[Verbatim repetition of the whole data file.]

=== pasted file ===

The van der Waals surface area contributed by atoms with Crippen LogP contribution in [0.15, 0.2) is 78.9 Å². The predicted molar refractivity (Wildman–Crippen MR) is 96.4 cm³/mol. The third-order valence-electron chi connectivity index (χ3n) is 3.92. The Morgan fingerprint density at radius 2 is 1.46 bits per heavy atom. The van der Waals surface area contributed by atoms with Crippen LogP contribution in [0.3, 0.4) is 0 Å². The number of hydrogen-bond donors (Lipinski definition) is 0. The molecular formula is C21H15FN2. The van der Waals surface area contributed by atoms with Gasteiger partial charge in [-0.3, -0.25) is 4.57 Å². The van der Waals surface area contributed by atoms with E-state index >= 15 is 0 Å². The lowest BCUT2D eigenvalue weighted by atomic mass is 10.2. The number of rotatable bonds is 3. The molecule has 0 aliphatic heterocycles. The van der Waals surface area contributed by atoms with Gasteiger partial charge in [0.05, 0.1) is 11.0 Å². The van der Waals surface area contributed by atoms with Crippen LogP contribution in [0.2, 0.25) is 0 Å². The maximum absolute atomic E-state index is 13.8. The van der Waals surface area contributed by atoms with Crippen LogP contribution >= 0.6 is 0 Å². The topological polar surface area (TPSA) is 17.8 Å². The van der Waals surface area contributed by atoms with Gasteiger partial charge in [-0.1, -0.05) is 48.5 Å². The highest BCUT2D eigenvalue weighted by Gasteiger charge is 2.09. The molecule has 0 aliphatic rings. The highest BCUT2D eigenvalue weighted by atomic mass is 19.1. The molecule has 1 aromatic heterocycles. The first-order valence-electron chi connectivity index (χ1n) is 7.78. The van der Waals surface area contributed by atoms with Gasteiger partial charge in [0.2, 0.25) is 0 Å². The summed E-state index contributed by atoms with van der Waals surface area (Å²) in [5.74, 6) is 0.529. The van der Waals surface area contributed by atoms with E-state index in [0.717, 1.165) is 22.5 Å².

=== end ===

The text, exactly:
The van der Waals surface area contributed by atoms with Crippen LogP contribution in [0.15, 0.2) is 78.9 Å². The predicted molar refractivity (Wildman–Crippen MR) is 96.4 cm³/mol. The third-order valence-electron chi connectivity index (χ3n) is 3.92. The Morgan fingerprint density at radius 2 is 1.46 bits per heavy atom. The van der Waals surface area contributed by atoms with Crippen LogP contribution in [0.3, 0.4) is 0 Å². The number of hydrogen-bond donors (Lipinski definition) is 0. The molecular formula is C21H15FN2. The van der Waals surface area contributed by atoms with Gasteiger partial charge in [-0.3, -0.25) is 4.57 Å². The van der Waals surface area contributed by atoms with E-state index >= 15 is 0 Å². The lowest BCUT2D eigenvalue weighted by atomic mass is 10.2. The number of rotatable bonds is 3. The molecule has 0 aliphatic heterocycles. The van der Waals surface area contributed by atoms with Gasteiger partial charge in [0.05, 0.1) is 11.0 Å². The van der Waals surface area contributed by atoms with Crippen LogP contribution in [0.2, 0.25) is 0 Å². The maximum absolute atomic E-state index is 13.8. The van der Waals surface area contributed by atoms with Crippen LogP contribution >= 0.6 is 0 Å². The topological polar surface area (TPSA) is 17.8 Å². The van der Waals surface area contributed by atoms with Gasteiger partial charge in [-0.1, -0.05) is 48.5 Å². The highest BCUT2D eigenvalue weighted by Gasteiger charge is 2.09. The molecule has 0 aliphatic rings. The highest BCUT2D eigenvalue weighted by atomic mass is 19.1. The molecule has 1 aromatic heterocycles. The first-order valence-electron chi connectivity index (χ1n) is 7.78. The van der Waals surface area contributed by atoms with Gasteiger partial charge in [0.2, 0.25) is 0 Å². The summed E-state index contributed by atoms with van der Waals surface area (Å²) in [5.74, 6) is 0.529. The van der Waals surface area contributed by atoms with E-state index in [0.717, 1.165) is 22.5 Å².